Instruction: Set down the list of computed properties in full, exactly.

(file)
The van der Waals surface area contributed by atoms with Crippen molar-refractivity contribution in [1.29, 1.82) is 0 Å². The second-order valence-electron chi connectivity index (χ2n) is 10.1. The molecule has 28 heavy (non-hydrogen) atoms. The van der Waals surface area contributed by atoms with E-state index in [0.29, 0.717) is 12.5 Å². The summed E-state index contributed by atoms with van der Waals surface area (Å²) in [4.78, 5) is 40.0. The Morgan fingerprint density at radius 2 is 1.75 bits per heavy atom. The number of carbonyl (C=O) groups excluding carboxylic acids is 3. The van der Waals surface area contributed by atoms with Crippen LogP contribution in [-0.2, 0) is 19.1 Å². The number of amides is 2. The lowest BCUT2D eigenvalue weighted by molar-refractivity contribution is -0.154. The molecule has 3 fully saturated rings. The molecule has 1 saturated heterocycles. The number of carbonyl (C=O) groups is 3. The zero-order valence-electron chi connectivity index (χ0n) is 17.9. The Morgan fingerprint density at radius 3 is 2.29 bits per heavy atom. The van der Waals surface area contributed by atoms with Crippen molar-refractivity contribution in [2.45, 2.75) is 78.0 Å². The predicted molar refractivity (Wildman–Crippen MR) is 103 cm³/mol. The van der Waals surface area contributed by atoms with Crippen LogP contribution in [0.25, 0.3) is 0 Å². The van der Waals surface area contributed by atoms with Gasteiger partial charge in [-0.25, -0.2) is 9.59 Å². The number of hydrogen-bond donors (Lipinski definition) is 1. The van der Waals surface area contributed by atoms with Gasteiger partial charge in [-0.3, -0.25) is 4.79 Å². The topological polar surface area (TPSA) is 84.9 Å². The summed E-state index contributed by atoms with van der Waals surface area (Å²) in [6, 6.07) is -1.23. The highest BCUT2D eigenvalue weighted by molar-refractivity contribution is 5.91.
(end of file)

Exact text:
The van der Waals surface area contributed by atoms with Crippen molar-refractivity contribution in [1.29, 1.82) is 0 Å². The second-order valence-electron chi connectivity index (χ2n) is 10.1. The molecule has 28 heavy (non-hydrogen) atoms. The van der Waals surface area contributed by atoms with E-state index in [0.29, 0.717) is 12.5 Å². The summed E-state index contributed by atoms with van der Waals surface area (Å²) in [4.78, 5) is 40.0. The Morgan fingerprint density at radius 2 is 1.75 bits per heavy atom. The number of carbonyl (C=O) groups excluding carboxylic acids is 3. The van der Waals surface area contributed by atoms with Crippen LogP contribution in [-0.2, 0) is 19.1 Å². The number of amides is 2. The lowest BCUT2D eigenvalue weighted by molar-refractivity contribution is -0.154. The molecule has 3 fully saturated rings. The molecule has 1 saturated heterocycles. The number of carbonyl (C=O) groups is 3. The zero-order valence-electron chi connectivity index (χ0n) is 17.9. The Morgan fingerprint density at radius 3 is 2.29 bits per heavy atom. The van der Waals surface area contributed by atoms with Crippen molar-refractivity contribution in [2.45, 2.75) is 78.0 Å². The predicted molar refractivity (Wildman–Crippen MR) is 103 cm³/mol. The van der Waals surface area contributed by atoms with Crippen LogP contribution in [0.25, 0.3) is 0 Å². The van der Waals surface area contributed by atoms with Gasteiger partial charge in [-0.25, -0.2) is 9.59 Å². The number of hydrogen-bond donors (Lipinski definition) is 1. The van der Waals surface area contributed by atoms with Gasteiger partial charge in [-0.3, -0.25) is 4.79 Å². The topological polar surface area (TPSA) is 84.9 Å². The summed E-state index contributed by atoms with van der Waals surface area (Å²) in [6, 6.07) is -1.23. The highest BCUT2D eigenvalue weighted by molar-refractivity contribution is 5.91.